Tea (Camellia sinensis) is one of the most important beverage crops in the world, with significant economic and health benefits. With the publication of the tea genome, over 80 tea gene families have been identified, such as HDAC [36], PMF [37], PLD [38], MAPK [39], as well as transcription factor families NAC, bZIP, TCP, and MYB [40,41,42,43]. However, few P450 genes from tea have been reported and functionally annotated. Moreover, to date, there have been no reports on the whole-genome study of these genes. Therefore, in this study, we identified the members of the P450 gene family in the whole genome of tea using bioinformatics methods, grouped P450 genes with important functions, and analyzed the physicochemical information, structural function, and expression patterns of all members to understand the molecular evolution of P450 genes and provide a reference for functional characterization of important candidate genes. Furthermore, this investigation holds significant implications for the genetic enhancement of tea growth, development, yield, and resistance to pests and diseases through the utilization of this gene family.

Materials and methods

Identification of P450 genes in tea plant genome

In this study, we aimed to identify and characterize P450 genes in the tea plant (C. sinensis) genome. To achieve this, we downloaded the HMM (Hidden Markov Model) file for the typical conserved domain of P450 genes (PF00067) from the Pfam 35.0 protein family database ( We then used the HMMER3.0 software to perform a comparative search of all protein sequences in the tea plant genome database (

To increase the accuracy of our search, we obtained 238 AtP450 protein sequences from the TAIR website ( and used them as queries to perform a local BLAST search in the tea plant genome database (with an E-value cutoff of 10–3). We then filtered the candidate protein sequences with incomplete structures using the NCBI-CDD (http://www.Ncbi.Nlm.Nih.Gov/Structure/cdd/wrpsb.cgi) and SMART ( domain detection tools, resulting in the identification of CsP450 protein sequences.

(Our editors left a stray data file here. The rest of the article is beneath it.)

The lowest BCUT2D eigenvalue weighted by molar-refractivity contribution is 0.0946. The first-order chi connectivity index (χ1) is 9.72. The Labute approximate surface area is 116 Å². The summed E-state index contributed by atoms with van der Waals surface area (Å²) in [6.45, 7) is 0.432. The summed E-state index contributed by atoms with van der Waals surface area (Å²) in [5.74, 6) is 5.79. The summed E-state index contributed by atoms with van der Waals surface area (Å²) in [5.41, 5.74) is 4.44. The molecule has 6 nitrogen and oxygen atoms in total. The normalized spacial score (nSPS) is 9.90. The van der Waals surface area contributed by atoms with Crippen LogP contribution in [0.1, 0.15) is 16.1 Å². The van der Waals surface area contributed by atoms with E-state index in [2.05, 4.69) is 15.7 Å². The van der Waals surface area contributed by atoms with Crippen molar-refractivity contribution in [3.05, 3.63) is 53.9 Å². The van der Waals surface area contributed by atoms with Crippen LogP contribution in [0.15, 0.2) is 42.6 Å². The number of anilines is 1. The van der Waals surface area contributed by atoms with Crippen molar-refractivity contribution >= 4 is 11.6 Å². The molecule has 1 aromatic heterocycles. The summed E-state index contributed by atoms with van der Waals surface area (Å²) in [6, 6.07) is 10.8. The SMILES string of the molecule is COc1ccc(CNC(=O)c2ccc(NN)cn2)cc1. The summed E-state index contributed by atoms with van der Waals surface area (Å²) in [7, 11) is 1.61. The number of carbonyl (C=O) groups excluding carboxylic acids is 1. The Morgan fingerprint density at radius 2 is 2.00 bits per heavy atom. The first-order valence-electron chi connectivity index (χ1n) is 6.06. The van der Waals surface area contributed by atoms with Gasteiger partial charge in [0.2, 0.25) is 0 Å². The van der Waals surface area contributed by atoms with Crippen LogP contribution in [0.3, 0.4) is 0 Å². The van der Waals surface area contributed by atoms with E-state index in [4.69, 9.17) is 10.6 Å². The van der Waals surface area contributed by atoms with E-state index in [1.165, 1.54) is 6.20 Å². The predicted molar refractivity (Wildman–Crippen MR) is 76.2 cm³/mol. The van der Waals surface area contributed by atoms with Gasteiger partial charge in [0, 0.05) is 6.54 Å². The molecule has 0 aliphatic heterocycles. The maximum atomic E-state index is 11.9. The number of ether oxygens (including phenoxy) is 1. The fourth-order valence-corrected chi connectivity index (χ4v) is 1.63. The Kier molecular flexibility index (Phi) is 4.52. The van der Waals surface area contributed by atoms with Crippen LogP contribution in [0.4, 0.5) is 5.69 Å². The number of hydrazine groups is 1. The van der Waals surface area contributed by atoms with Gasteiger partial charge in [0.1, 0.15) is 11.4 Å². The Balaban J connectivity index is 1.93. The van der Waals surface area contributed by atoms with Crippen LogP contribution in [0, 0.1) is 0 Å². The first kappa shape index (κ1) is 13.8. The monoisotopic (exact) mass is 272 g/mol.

To further characterize the identified CsP450 protein sequences, we submitted them to the ProtParam ( and predicted their molecular weight, isoelectric point, and amino acid composition [44]. Finally, we used TBtools ( to locate the CsP450 genes on the tea plant chromosomes and named them according to their positions on the chromosomes [45].

Phylogenetic analysis of CsP450s

To identify the gene family members, protein sequences were extracted based on their IDs and aligned with 238 family genes from A. thaliana using Clustal W software with the default parameters [46]. The resulting alignment was used to construct an unrooted evolutionary tree using the Neighbor-Joining method using MEGA 7 software ( [47]. The Bootstrap parameter was set to 1000 to ensure the robustness of the tree. The resulting tree was further annotated using EvolView ( to enhance its readability and visual presentation.

Analysis of CsP450s gene structure and cis-acting elements

In this study, the CDS and genomic annotation information of the CsP450 gene family was obtained from the tea plant genome database. The Gene Structure Display Server (GSDS, was used to generate a schematic representation of the gene family's exon–intron structure [48]. The MEME online software ( was used to analyze the conserved motifs of the CsP450 proteins, with the following parameters: maximum of 10 misfits and an optimum motif width of 6—200 amino acid residues [49]. The gene family's evolutionary tree, gene structure, and motif analysis were combined in a single figure using the TBtools software to demonstrate the gene structure and evolutionary relationships between family members.

To further explore the regulatory elements of the CsP450 gene family, the 2 kb upstream region of the ATG start codon of the CsP450 genes was downloaded from the tea plant database. The PlantCARE online tool ( was used to predict cis-acting elements in the promoter sequences [50], and the results were visualized using TBtools.

Subcellular localization prediction of CsP450s gene

WOLF PSORT ProtParam tool ( were used to predict the subcellular localization of CsP450-encoded proteins. The algorithm of WOLF PSORT ProtParam tool compares the input sequence to the database of known subcellular localization signals and motifs, and then assigns a probability score to each potential subcellular localization site.

Chromosomal localization and genome collinearity analysis of CsP450s gene

To perform chromosome localization analysis of the gene family, we used the software MapChart ( We conducted genome-wide collinearity analysis and gene duplication event analysis using the software McscanX with default parameters [51]. KaKs Calculator 2.0 was used to estimate the non-synonymous substitution rate (Ka), synonymous substitution rate (Ks), and the ratio (= Ka/Ks) of paralog pairs for each pair of paralogs [52]. In general, Ka/Ks = 1 reflects neutral selection (pseudogenes), Ka/Ks =  < 1 shows purifying or negative selection, and Ka/Ks =  > 1 shows positive selection.